#1
hey guys,
i'm an intermediate-ish guitarist - playing for a year and a half, can tap with three fingers on my right hand and pinch harmonic, reasonable picking speed and fingerwork, can barre fairly easily, can sort of fingerpick, i know chord construction, major, minor, pentatonic and blues scales (and i invented the arabic scale [no, not the harmonic minor]) and i can improv in various moods to some extent (not good, but not terrible either)

anyway, halfway through my guitar lesson today i got distracted and asked my teacher about exercises to increase my picking speed, so he showed me a few and i followed him, but he told me my right hand (hand, not wrist) shouldnt be resting on the guitar.
this confused the hell out of me, because i've always rested the side of my hand on the bridge while picking notes on the same two or three strings (chords and crap attempts at sweep picking excluded, of course)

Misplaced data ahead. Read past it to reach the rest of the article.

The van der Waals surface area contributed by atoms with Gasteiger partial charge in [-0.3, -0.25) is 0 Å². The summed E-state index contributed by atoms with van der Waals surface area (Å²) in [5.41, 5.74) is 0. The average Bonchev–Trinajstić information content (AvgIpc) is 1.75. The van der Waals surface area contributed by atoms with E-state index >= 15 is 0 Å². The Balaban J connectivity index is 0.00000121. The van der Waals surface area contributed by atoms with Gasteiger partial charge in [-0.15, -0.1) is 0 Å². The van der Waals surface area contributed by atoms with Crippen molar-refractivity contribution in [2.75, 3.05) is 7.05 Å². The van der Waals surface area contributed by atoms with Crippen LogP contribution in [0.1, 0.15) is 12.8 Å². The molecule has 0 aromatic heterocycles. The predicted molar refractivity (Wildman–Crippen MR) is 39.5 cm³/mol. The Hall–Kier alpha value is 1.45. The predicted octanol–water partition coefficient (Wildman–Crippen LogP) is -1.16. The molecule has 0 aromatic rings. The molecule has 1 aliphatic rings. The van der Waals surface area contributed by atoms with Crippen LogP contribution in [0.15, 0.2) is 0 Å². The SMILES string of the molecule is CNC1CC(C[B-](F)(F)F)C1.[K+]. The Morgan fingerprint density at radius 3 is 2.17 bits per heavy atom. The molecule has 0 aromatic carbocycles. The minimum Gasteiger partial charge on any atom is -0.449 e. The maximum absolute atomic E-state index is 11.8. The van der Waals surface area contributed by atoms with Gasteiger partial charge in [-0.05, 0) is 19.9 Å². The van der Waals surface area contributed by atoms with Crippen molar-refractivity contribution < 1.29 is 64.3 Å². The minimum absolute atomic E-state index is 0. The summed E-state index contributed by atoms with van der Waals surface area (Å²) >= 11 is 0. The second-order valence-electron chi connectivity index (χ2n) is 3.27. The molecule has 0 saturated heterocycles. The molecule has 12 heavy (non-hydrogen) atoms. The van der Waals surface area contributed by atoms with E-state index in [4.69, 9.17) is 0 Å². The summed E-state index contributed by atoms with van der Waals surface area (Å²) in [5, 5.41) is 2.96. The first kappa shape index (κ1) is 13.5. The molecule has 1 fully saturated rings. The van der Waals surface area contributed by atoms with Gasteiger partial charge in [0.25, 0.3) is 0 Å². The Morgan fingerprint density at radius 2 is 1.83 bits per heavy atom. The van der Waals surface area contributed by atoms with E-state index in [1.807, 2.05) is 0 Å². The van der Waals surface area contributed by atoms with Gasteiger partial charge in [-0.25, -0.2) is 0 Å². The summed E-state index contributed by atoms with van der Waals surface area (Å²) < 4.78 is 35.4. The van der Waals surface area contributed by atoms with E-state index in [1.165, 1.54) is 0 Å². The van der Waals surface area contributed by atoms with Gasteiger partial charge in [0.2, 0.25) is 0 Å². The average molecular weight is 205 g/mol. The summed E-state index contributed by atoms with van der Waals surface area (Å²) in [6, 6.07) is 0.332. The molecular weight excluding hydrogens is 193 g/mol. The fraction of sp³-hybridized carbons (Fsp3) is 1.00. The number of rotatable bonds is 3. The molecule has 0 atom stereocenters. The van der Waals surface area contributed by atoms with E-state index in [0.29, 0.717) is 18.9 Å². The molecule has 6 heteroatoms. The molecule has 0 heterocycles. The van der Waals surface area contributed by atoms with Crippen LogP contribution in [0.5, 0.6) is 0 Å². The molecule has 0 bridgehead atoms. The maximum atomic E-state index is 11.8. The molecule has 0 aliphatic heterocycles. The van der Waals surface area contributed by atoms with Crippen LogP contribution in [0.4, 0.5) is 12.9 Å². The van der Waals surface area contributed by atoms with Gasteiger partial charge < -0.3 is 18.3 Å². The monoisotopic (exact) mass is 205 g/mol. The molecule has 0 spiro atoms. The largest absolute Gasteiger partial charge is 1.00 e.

the exercises went through all the strings though, and worked the left hand too.
a couple of examples:

e--1--4--2--4--3--4--2--4-- on all the strings, and then back up, and then inverted and so on.

e--3---------------------
b-----2-----3-----------
g--------1-----2----------
d-----------------1------- and so on, backwards and inverted and whatnot.


so, basically my question is:
should the right hand always be "floating" above the guitar during any picking (aside from palm muting), or may it change positions to suit what's being played?

for the second exercise it's instinctive for the hand to float, but for the first my hand would naturally rest on the bridge and shift slightly every time i change string (it doesn't slow down the actual process at all though)

thanks, and i hope my awful wording didnt confuse you too much
#2
your hand SHOULD be touching the guitar, otherwise you end up using your elbow, which would a) be incredibly hard to be accurate and b) you could do some damage